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Empowering Indigenous Voices

How Mitacs is Powering Inclusive Innovation in Canada

David Plamondon

Senior Advisor of Indigenous Relations and Initiatives, Mitacs

Mitacs’s commitment to empowering Canadian innovation through effective partnerships includes a dedication to Indigenous innovation.

For over 20 years, the Canadian non-profit Mitacs has assisted organizations in reaching their business goals, funded cutting-edge innovation, and created job opportunities for students and post-docs.  Mitacs partners with research talent, organizations, and government to support innovation in a wide range of sectors and fields, everything from STEM to social innovation.


Mitacs believes that a successful and prosperous Canada is directly linked to promoting equity, diversity, and inclusion (EDI), and accordingly is committed to supporting EDI. Mitacs’s Inclusive Innovation Action Plan (3IAP), a new initiative launched in 2023, provides a set of working goals and guidelines to empower and align teams across the organization in their work to promote inclusive innovation.

A commitment to EDI   

Mitacs has a strong commitment to supporting EDI across the organization and also working with our partners in post-secondary institutions and industry to create more equitable access for a wide range of equity-deserving groups,” says David Plamondon, Senior Advisor of Indigenous Relations and Initiatives at Mitacs. Plamondon’s role focuses on helping address inequalities for Indigenous peoples in terms of accessing the research and innovation ecosystem, as well as guiding Mitacs through its journey in decolonization and being an active ally and actor in the Indigenous space.

Our commitment to EDI is part of our corporate values and core culture.

EDI is an integral component of the organization’s mission. “Our commitment to EDI is part of our corporate values and core culture that we want to build in recognizing the value of having a diverse workforce, but also creating better access for students across a variety of industries,” says Plamondon. “We want to be at the forefront of driving EDI across different industries.”

Working together    

To facilitate this work, Mitacs recently launched a broad five-year strategic plan, which its shorter-term 3IAP complements. The plan introduces Mitacs’s ambitious EDI commitment, which encompasses the onboarding of a new team that includes Plamondon.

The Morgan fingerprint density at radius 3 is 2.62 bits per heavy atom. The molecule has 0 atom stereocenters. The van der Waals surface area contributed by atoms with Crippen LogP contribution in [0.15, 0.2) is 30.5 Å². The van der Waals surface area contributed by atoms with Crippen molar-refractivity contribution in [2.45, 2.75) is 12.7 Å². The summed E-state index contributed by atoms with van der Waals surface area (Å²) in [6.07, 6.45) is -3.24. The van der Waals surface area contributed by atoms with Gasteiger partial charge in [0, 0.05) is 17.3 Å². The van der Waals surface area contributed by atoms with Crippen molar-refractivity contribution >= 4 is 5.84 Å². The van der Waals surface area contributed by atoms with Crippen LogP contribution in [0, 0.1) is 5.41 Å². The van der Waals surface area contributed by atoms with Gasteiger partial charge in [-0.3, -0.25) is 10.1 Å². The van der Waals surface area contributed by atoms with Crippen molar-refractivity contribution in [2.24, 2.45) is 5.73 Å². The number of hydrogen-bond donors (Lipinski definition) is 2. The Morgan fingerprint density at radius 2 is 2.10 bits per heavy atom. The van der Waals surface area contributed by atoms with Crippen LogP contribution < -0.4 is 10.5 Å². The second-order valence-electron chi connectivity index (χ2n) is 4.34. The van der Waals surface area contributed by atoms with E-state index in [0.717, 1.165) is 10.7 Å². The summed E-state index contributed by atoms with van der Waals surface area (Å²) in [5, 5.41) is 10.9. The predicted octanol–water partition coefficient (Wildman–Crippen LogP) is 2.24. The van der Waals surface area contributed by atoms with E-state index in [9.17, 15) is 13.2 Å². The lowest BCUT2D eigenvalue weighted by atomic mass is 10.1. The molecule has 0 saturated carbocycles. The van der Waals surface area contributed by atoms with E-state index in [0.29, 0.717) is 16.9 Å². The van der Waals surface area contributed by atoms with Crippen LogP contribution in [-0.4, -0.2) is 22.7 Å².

Through various initiatives aimed at empowering Indigenous voices, Mitacs is having a powerful impact on Indigenous innovation, reducing barriers for Indigenous peoples, and creating opportunities for Indigenous talent to partner with the organization. One way includes Mitacs’s Indigenous Pathways initiative. This helps Indigenous businesses find the right academic talent to achieve their innovation goals via a strong financial commitment of 75 per cent co-funding. Mitacs is also focused on creating more capacity-building and awareness of opportunities for younger students, including through its partnership with Let’s Talk Science.

From formal partnerships with research talent and industry to more grassroots collaborations, including important partnerships with Pow Wow Pitch and the Yukon First Nations Chamber of Commerce, Mitacs’s focus is always on collaboration and mobilizing talent. “Through our partnerships, we’re aiming to help better serve the equity-deserving groups,” says Plamondon. 

Indigenous Knowledge and Western Science Unite to Protect BC Caribou

Mateen Hessami 

Wildlife Ecologist, Kelowna, BC

By facilitating a three-day workshop, researcher Mateen Hassami brought together Splatsin Elders, council members, and community hunters together with federal and provincial government caribou experts, conservation officers, and academics to share traditional knowledge and learnings. The result was rich discussion of Indigenous knowledge, values, and future visions related to protecting caribou and the opportunity to share these insights with key decision makers.

Mitacs was the thread that wove us together and made the opportunity for discussion possible.

“Splatsin are leaders in caribou recovery, dedicated to the recovery of endangered caribou populations within their traditional territory so it’s important that their voice is heard at the table. Mitacs was the thread that wove us together and made the opportunity for discussion possible. They were integral in building an important linkage between an Indigenous community, a university, and a research institute,” says Hessami. 

Learn more at discover.mitacs.ca/indigenous.

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